People-Watching

Don’t lie, you love to do this too.

Sitting in a coffee shop on a Saturday morning writing this blog post, I’m taking in everything that’s going on around me.  Couples are enjoying each other’s company.  Young families are grabbing some breakfast before their youth sports game of choice (baseball and soccer seem to be the favorites today). There’s a business meeting happening at the table beside me. Tables of 8-10 friends are meeting for whatever reason.  And then there are the guys like me plunking away on computers typing who knows what.

At 53, I’m not the oldest person here.  Still, I’ve lived long enough to be in the position of each and every person here, at least once. I’ve held several business meetings, met friends, joined in group Bible studies. I could swear I saw a younger version of myself when a young dad in a baseball cap walked by carrying his 2-year-old daughter in his arms.

This post is not just a walk down memory lane, as fun as that is.  It’s about contentment. My contentment issues have rarely been associated with material things. No, I’ve always struggled with, as Paul so aptly puts it, the “pride of life.” In other words, I’ve most often been discontent about who I am. Position, prestige, how others viewed me.

I won’t bore you with a roller-coaster account of my contentment issues.  But what people-watching in this coffee shop has shown me today is that I’ve lived a really full life, even at the young age of 53. I certainly hope to live a much longer life, but in the end, I’ve experienced just about everything that a 53-year-old man should experience.  And, thank God, I’ve not yet experienced many of the bad things that others my age have already gone through.

As with almost everything in life, contentment is a choice. So many times, I chose not to see the good that God had given me. Instead, I longed to be somebody God didn’t make me to be, or to be someone I wasn’t ready to be. Those have been the unhappiest times of my life. And, I’m sure I’ll always struggle with that.

But today, after people-watching in a coffee shop, it’s a little easier to choose contentment.

 

Overcoming What Overcomes Us

Just a few thoughts while I’m waiting to go help take care of the toddlers at church this morning.  It’s our week, but my wife was called in to work at the last minute, so it’s just me.  Great training to be a grandparent…but I hope they have some reinforcements should the natives become too restless!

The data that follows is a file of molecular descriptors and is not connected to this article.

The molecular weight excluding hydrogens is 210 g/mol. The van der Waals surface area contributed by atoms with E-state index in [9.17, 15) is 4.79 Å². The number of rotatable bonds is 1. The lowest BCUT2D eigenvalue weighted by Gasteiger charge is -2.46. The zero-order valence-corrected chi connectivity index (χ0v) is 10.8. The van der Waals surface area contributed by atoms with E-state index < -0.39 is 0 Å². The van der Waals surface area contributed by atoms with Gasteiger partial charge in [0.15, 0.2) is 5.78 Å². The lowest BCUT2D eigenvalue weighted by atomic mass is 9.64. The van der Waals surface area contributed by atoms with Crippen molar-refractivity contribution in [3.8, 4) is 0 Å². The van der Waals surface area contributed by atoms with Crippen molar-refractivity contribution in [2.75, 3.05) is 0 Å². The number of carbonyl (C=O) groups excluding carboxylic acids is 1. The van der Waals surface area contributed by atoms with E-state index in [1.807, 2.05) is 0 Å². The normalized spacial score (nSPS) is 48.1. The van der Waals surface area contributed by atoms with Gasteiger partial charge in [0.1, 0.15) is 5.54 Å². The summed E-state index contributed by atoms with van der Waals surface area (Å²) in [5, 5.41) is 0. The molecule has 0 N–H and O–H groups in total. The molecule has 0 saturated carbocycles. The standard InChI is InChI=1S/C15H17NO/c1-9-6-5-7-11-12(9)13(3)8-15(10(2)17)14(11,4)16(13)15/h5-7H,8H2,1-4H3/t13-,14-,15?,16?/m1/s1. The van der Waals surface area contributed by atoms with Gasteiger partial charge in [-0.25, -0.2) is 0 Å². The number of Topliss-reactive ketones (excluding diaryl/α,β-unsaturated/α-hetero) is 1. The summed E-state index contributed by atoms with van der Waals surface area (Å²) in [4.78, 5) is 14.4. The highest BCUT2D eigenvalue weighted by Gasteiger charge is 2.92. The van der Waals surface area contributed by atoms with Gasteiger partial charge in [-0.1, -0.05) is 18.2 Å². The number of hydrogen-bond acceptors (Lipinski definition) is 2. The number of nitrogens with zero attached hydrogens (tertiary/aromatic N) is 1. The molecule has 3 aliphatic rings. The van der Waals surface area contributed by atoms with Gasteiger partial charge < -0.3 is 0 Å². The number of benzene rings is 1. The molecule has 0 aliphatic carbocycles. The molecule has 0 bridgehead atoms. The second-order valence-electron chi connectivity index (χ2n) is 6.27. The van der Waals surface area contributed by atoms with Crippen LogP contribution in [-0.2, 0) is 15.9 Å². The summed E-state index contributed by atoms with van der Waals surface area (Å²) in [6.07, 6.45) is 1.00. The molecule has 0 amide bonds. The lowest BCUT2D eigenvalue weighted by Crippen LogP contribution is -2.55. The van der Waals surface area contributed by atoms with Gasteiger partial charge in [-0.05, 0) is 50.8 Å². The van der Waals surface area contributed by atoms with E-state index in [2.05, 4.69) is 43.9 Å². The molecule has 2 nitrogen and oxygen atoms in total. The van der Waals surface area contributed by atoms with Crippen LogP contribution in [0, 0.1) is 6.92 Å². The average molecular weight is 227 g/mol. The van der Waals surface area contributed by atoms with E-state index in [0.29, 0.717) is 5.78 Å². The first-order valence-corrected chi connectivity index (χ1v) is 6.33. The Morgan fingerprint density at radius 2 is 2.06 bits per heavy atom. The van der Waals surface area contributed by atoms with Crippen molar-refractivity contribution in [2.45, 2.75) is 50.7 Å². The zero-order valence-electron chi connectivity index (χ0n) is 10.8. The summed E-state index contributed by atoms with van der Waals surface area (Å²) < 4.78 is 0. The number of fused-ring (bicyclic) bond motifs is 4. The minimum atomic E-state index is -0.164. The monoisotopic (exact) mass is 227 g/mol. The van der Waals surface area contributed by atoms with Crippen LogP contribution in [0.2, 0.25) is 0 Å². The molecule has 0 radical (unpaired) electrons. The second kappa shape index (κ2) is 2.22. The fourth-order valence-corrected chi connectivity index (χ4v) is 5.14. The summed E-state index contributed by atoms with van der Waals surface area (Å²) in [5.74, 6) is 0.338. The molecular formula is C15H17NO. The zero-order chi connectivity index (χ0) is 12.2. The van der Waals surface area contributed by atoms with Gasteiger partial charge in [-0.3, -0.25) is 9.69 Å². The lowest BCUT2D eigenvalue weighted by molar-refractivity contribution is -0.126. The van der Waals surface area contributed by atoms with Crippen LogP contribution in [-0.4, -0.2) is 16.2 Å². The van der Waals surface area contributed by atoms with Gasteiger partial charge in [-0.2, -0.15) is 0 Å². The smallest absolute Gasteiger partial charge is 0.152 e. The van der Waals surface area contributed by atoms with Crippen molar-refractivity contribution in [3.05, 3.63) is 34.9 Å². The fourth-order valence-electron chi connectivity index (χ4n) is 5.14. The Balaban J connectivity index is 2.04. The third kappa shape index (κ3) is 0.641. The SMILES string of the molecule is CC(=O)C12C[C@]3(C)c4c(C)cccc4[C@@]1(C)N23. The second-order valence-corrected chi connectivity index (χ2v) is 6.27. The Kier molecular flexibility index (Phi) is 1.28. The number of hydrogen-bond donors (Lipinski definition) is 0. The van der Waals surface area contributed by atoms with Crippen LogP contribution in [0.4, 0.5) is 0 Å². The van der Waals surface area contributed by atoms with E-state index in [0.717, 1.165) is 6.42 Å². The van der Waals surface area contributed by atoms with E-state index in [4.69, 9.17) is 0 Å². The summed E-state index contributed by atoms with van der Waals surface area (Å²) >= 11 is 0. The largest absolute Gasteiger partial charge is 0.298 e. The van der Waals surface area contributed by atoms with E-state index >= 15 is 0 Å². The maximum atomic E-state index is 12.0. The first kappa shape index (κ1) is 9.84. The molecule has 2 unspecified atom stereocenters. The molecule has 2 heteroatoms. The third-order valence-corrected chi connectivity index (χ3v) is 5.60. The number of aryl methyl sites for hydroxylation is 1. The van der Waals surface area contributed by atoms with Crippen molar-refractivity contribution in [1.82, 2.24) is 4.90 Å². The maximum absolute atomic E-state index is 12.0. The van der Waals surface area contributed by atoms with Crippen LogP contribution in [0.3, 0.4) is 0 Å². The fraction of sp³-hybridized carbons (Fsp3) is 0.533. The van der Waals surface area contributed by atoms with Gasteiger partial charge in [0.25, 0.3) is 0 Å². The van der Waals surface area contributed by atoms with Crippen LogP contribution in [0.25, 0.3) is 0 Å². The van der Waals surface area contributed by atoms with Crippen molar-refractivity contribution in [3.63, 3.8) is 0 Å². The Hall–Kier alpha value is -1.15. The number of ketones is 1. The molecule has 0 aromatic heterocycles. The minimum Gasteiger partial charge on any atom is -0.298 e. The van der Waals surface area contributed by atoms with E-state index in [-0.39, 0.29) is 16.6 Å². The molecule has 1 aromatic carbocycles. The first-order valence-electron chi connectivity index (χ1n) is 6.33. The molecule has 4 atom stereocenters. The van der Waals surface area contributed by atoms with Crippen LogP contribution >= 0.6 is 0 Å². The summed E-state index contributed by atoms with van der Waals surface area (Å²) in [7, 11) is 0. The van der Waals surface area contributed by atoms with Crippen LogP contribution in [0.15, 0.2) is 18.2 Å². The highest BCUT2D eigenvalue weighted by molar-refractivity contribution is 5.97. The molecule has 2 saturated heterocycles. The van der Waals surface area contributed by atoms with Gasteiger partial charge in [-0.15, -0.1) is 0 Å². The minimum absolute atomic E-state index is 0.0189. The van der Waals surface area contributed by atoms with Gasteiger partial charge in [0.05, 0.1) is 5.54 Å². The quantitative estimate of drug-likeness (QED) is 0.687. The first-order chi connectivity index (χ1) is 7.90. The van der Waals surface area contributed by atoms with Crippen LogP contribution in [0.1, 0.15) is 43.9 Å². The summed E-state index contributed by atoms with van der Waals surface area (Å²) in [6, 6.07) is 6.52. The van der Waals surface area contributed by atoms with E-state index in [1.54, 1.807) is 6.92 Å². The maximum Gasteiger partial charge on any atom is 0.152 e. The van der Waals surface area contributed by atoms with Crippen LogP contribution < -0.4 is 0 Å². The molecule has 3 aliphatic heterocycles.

We live in a society that’s prone to addiction.  Not necessarily to illegal things, just to allowing things to take roles in our lives that are larger than what is good for us.  The Apostle Peter, that brash, strong-willed leader of the disciples who followed Jesus, had a stern warning regarding this: “For whatever overcomes a person, to that he is enslaved.” (2 Peter 2:19b ESV)

Most people who are addicted deny that they have been “overcome” by an addiction. Anybody who looks at my waistline and my checkbook can see what I am addicted to.  And yet I lived for years — decades, in fact — where I believed it wasn’t that bad.  I certainly didn’t feel like I was enslaved to food (and to Diet Coke).  And yet, I was.

But as I read Peter’s warning this week in preparation for our Life Group study, I was moved by Peter’s use of the word “enslaved” (consistent across translations). That is such an emotionally loaded word, as I’m sure it was back then.  Peter’s use of that word, to me, indicates just how dire an addiction situation really is.  No one wants to be a slave to anything.  We’re willing to be a servant for something we believe in, but a slave?  So many bad connotations.

So what’s the takeaway from Peter’s thoughts?  To take a realistic look at the problem areas in our lives.  We all know what they are, and everyone has them.  And we don’t even have to ask if we are a “slave” to anything. It’s as simple as this:  Am I overcome by anything?  What would cause major disruptions in my life if I had to give it up? Do I believe enough in that thing to be a servant to it? If the answer to that last question is “no,” am I willing to make the next choice to start moving away from it?

The best news?  We don’t have to make that choice alone, or in our own power.  I’ve seen lots of articles lately asking whether following Jesus Christ is too restrictive.  They are all asking the wrong question.  The real question is this:  Where is true freedom found?  The kind of freedom that leads to health, happiness, a spirit at peace, and strong families, things that everybody wants?  It’s found in the One who came so that we could have life, and have it abundantly. Not just later. Right now.

Make that next good choice. And feel the chains begin to lift.